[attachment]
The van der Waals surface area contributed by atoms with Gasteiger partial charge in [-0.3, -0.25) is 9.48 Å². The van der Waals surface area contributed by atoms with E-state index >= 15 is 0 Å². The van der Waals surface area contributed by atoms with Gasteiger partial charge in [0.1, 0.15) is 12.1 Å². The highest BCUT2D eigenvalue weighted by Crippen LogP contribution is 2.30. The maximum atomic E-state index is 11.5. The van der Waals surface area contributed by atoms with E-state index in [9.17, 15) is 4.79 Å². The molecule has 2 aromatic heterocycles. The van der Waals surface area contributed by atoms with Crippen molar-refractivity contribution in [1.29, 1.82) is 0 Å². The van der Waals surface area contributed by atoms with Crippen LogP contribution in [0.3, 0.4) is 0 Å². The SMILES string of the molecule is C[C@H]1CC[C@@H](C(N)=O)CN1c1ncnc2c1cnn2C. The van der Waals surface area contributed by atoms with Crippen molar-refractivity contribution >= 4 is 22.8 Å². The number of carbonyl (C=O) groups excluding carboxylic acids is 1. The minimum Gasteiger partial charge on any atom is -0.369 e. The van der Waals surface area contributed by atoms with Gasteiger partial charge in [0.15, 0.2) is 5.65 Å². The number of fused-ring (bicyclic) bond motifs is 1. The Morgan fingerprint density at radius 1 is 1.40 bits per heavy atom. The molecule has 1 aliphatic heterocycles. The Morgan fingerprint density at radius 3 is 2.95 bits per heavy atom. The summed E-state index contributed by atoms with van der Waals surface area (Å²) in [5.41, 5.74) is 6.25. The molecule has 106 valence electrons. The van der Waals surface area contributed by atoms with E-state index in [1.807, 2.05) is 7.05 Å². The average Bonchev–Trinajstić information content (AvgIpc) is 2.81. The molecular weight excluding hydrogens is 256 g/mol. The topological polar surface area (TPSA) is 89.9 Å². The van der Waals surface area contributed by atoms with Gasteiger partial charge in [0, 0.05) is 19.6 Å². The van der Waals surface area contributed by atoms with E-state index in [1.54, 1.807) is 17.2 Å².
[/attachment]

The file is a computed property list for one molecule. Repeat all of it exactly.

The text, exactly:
The van der Waals surface area contributed by atoms with Gasteiger partial charge in [-0.3, -0.25) is 9.48 Å². The van der Waals surface area contributed by atoms with E-state index >= 15 is 0 Å². The van der Waals surface area contributed by atoms with Gasteiger partial charge in [0.1, 0.15) is 12.1 Å². The highest BCUT2D eigenvalue weighted by Crippen LogP contribution is 2.30. The maximum atomic E-state index is 11.5. The van der Waals surface area contributed by atoms with E-state index in [9.17, 15) is 4.79 Å². The molecule has 2 aromatic heterocycles. The van der Waals surface area contributed by atoms with Crippen molar-refractivity contribution in [1.29, 1.82) is 0 Å². The van der Waals surface area contributed by atoms with Crippen LogP contribution in [0.3, 0.4) is 0 Å². The SMILES string of the molecule is C[C@H]1CC[C@@H](C(N)=O)CN1c1ncnc2c1cnn2C. The van der Waals surface area contributed by atoms with Crippen molar-refractivity contribution >= 4 is 22.8 Å². The number of carbonyl (C=O) groups excluding carboxylic acids is 1. The minimum Gasteiger partial charge on any atom is -0.369 e. The van der Waals surface area contributed by atoms with Gasteiger partial charge in [0.15, 0.2) is 5.65 Å². The number of fused-ring (bicyclic) bond motifs is 1. The Morgan fingerprint density at radius 1 is 1.40 bits per heavy atom. The molecule has 1 aliphatic heterocycles. The Morgan fingerprint density at radius 3 is 2.95 bits per heavy atom. The summed E-state index contributed by atoms with van der Waals surface area (Å²) in [5.41, 5.74) is 6.25. The molecule has 106 valence electrons. The van der Waals surface area contributed by atoms with E-state index in [1.807, 2.05) is 7.05 Å². The average Bonchev–Trinajstić information content (AvgIpc) is 2.81. The molecular weight excluding hydrogens is 256 g/mol. The topological polar surface area (TPSA) is 89.9 Å². The van der Waals surface area contributed by atoms with Gasteiger partial charge in [0, 0.05) is 19.6 Å². The van der Waals surface area contributed by atoms with E-state index in [1.54, 1.807) is 17.2 Å².